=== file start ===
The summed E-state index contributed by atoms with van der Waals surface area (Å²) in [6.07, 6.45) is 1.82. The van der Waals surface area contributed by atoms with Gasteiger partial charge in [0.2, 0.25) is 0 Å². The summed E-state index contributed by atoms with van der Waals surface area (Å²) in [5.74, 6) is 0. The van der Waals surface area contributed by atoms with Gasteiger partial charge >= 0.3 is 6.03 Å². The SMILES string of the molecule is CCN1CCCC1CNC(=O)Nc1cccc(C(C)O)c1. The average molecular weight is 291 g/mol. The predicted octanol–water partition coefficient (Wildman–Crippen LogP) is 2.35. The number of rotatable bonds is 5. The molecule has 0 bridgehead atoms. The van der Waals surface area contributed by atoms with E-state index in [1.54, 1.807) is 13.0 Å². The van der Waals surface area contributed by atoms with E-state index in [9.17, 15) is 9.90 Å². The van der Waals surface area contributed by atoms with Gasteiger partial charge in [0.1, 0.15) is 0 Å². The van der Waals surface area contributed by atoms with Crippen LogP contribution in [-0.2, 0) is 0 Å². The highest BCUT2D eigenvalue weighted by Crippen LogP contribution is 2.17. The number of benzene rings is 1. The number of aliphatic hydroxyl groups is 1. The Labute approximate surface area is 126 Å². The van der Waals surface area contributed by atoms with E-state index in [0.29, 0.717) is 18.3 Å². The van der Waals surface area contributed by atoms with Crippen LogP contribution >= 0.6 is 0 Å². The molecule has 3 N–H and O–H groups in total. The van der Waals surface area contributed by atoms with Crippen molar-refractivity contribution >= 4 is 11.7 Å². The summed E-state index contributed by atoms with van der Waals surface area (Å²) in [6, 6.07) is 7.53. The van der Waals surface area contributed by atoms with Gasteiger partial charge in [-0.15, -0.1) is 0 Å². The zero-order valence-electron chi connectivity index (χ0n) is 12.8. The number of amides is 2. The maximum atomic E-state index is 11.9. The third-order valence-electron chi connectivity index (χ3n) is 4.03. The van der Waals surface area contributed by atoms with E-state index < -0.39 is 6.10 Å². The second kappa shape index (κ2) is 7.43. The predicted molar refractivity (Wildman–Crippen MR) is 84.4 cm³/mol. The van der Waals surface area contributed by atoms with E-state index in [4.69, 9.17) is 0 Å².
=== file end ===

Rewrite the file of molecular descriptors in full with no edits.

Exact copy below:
The summed E-state index contributed by atoms with van der Waals surface area (Å²) in [6.07, 6.45) is 1.82. The van der Waals surface area contributed by atoms with Gasteiger partial charge in [0.2, 0.25) is 0 Å². The summed E-state index contributed by atoms with van der Waals surface area (Å²) in [5.74, 6) is 0. The van der Waals surface area contributed by atoms with Gasteiger partial charge >= 0.3 is 6.03 Å². The SMILES string of the molecule is CCN1CCCC1CNC(=O)Nc1cccc(C(C)O)c1. The average molecular weight is 291 g/mol. The predicted octanol–water partition coefficient (Wildman–Crippen LogP) is 2.35. The number of rotatable bonds is 5. The molecule has 0 bridgehead atoms. The van der Waals surface area contributed by atoms with E-state index in [1.54, 1.807) is 13.0 Å². The van der Waals surface area contributed by atoms with E-state index in [9.17, 15) is 9.90 Å². The van der Waals surface area contributed by atoms with Gasteiger partial charge in [0.1, 0.15) is 0 Å². The van der Waals surface area contributed by atoms with Crippen LogP contribution in [-0.2, 0) is 0 Å². The highest BCUT2D eigenvalue weighted by Crippen LogP contribution is 2.17. The number of benzene rings is 1. The number of aliphatic hydroxyl groups is 1. The Labute approximate surface area is 126 Å². The van der Waals surface area contributed by atoms with E-state index in [0.29, 0.717) is 18.3 Å². The van der Waals surface area contributed by atoms with Crippen LogP contribution >= 0.6 is 0 Å². The molecule has 3 N–H and O–H groups in total. The van der Waals surface area contributed by atoms with Crippen molar-refractivity contribution >= 4 is 11.7 Å². The summed E-state index contributed by atoms with van der Waals surface area (Å²) in [6, 6.07) is 7.53. The van der Waals surface area contributed by atoms with Gasteiger partial charge in [-0.15, -0.1) is 0 Å². The zero-order valence-electron chi connectivity index (χ0n) is 12.8. The number of amides is 2. The maximum atomic E-state index is 11.9. The third-order valence-electron chi connectivity index (χ3n) is 4.03. The van der Waals surface area contributed by atoms with E-state index < -0.39 is 6.10 Å². The second kappa shape index (κ2) is 7.43. The predicted molar refractivity (Wildman–Crippen MR) is 84.4 cm³/mol. The van der Waals surface area contributed by atoms with E-state index in [4.69, 9.17) is 0 Å².